Sunday, March 17, 2019

Can We See Forever?

Some folks insist they can see forever. Especially those who have driven (or walked) up Skyline Drive in Cañon City, Colorado.

The upturned Dakota sandstone “hogback” supporting the scenic roadway has jutted above the floor of the Arkansas River Valley for thousands of years, geologists say.

But since the early 1900s, most people who scale its heights just say, “Wow.” Especially if they’re white-knuckling their way along the single-lane, three-mile stretch that snakes 800 feet above the valley floor. Sometimes they say other things too.
View atop Skyline Drive in Canon City, Colorado. Photo courtesy Jeffrey Beall.
For safety’s sake, signage is clear, warning of slow speed limits and bicyclists and hikers sharing the path, but no guard rails separate the blacktop ribbon from sheer drop-offs on either side. If you’re driving, you don’t look around much. If you’re lucky enough to be a passenger, you can get an eyeful.

For more than a century, people have climbed or driven the spiny ridge, beginning with inmate-labor crews who constructed the narrow roadway in 1905, according to sources from the Royal Gorge Regional Museum and History Center. An inmate could earn ten days off his sentence for every month he worked on the project.
Photo by George L. Beam, early 1900s.
Originally intended for horse-drawn conveyances, walking, or bicycling, vehicles were prohibited because they frightened horses and had led to several close calls involving skittish animals and sheer drop-offs. In 1907, vehicles were finally allowed, but only at certain times on certain days of the week.

Skyline is accessed about three miles west of Cañon City via a stone archway built in 1932, also with inmate labor. The archway was constructed using a stone from each of the forty-eight states (excluding Hawaii and Alaska, not yet states).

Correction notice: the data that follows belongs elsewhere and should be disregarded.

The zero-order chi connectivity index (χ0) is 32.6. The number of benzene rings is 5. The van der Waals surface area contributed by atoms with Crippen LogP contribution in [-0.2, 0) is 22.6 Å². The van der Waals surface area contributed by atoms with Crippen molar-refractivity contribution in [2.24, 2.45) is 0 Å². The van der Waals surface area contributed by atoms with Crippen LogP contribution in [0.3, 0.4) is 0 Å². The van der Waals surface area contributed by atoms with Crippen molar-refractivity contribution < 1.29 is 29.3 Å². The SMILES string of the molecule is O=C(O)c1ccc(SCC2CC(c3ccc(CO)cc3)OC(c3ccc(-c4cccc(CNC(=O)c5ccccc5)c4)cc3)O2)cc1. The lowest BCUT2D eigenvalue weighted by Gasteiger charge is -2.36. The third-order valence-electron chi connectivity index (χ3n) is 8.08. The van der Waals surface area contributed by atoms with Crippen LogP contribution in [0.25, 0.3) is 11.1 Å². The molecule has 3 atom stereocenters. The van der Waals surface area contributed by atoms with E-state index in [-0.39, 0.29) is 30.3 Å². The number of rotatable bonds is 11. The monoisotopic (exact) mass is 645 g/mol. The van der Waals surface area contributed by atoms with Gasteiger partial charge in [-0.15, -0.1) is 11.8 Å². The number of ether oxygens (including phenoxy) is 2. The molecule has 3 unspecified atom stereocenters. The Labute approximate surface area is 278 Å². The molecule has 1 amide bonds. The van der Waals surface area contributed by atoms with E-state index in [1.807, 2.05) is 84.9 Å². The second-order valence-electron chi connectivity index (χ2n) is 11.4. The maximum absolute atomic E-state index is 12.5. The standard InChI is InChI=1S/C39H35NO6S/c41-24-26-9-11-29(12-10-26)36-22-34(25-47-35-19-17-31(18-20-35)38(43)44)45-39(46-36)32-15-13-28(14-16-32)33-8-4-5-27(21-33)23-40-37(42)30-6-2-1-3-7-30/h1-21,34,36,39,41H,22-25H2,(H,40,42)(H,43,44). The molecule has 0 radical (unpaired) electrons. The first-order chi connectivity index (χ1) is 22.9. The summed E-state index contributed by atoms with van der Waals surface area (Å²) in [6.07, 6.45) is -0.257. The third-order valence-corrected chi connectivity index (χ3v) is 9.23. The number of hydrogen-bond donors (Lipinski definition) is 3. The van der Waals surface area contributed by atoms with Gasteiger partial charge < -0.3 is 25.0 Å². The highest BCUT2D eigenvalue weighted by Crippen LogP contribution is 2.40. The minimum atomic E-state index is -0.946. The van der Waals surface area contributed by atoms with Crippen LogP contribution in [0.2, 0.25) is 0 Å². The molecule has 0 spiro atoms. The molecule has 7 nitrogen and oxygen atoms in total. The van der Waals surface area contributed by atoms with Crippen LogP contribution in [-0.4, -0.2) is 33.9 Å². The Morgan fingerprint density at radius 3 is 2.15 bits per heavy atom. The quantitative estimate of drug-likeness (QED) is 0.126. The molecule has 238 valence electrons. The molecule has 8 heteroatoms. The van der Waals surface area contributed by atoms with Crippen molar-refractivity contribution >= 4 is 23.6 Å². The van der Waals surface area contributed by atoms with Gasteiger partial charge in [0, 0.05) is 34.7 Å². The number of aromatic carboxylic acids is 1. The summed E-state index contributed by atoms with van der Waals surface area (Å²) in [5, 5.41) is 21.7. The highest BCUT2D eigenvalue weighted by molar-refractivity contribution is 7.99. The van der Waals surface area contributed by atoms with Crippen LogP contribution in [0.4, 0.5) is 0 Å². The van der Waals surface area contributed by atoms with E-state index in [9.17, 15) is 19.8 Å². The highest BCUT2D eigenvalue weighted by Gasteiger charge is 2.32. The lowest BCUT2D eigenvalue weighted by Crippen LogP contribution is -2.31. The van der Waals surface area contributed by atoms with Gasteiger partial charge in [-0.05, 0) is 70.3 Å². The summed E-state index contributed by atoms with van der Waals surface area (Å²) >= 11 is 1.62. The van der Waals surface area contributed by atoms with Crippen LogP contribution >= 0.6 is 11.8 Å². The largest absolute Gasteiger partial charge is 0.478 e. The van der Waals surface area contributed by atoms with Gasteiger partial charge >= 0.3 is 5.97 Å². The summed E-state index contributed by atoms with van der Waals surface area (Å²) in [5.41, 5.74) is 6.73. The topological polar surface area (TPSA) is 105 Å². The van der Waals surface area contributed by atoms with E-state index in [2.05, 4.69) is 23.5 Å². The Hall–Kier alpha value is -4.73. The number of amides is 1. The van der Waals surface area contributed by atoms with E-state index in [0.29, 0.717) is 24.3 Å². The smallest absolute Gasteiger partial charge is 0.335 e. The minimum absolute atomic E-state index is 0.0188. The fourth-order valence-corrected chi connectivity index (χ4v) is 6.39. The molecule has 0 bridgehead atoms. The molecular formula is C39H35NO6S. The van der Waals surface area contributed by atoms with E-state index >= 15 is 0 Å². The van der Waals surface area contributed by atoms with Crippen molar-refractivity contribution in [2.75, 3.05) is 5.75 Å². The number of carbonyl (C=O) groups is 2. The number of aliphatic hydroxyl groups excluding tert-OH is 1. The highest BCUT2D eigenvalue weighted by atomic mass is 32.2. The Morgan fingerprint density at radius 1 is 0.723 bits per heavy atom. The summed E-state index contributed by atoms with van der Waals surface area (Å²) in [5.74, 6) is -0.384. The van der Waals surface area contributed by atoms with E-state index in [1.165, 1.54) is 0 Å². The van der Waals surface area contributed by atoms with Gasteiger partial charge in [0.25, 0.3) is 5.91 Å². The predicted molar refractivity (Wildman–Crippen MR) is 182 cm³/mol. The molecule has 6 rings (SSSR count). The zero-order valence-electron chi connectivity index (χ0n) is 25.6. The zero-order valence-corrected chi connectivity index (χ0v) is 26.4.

Walkers ascend on the eastern side of the hogback, entering at its base near Floral and 5th Street in a residential neighborhood. Exercise enthusiasts claim the trek it's one of the best workouts available. What’s another 800 feet when you’re starting out at an elevation of 5,315? The climb quickly accelerates the heartrate, they say, and the view is breath-taking.

If there’s any breath left to take.
Dakota Ridge trailhead atop Skyline Road. Photo by author.
However, people were not the first creatures to make the climb. Topographically speaking, the scenery may have been a bit different, but in the distant past, extinct breeds of animals trotted, raced or meandered along this section of the Dakota Hogback Ridge, a geological formation that runs from New Mexico into Wyoming.

A sharp-eyed paleontology student in 1999 noticed unusual patterns along the upturned lip of the Skyline protrusion which turned out to be a dinosaur trackway I mentioned in last month’s blog. The fossilized footprints are viewed as if from below ground as they protrude from the slanting rock. Signage at the site offers a fascinating historical overview. 
Convex ankylasour footprints protruding above the roadway on Skyline Drive. Photo by author.
Skyline Drive is opened year-round, weather permitting, and for locals and visitors alike, anyone willing to take the time to meet the sky will enjoy the thrilling view of “forever” atop the razor’s edge.
Author's photo from atop Skyline Drive. 
A continuation of the uplifted Dakota ridgeline can be seen in the background.

Bestselling author and winner of the Will Rogers Gold Medallion for Inspirational Western Fiction, Davalynn Spencer writes heart-tugging romance with a Western flair, both contemporary and historical. As the wife and mother of professional rodeo bullfighters, she’s always #lovingthecowboy. And she’s fairly certain her previous career as an award-winning rodeo journalist and crime-beat reporter prepared her for life in Colorado wrangling Blue the Cowdog and mouse detectors Annie and Oakley. Learn more about Davalynn and her books at


  1. Thanks for the post. I love traveling with all of you.

  2. I had no idea that was there! How fascinating!

  3. OK, now I want to see this in real life. Can you imagine how terrifying it must have been for the people who first built it?

    1. I know. I white-knuckle it when I drive up there!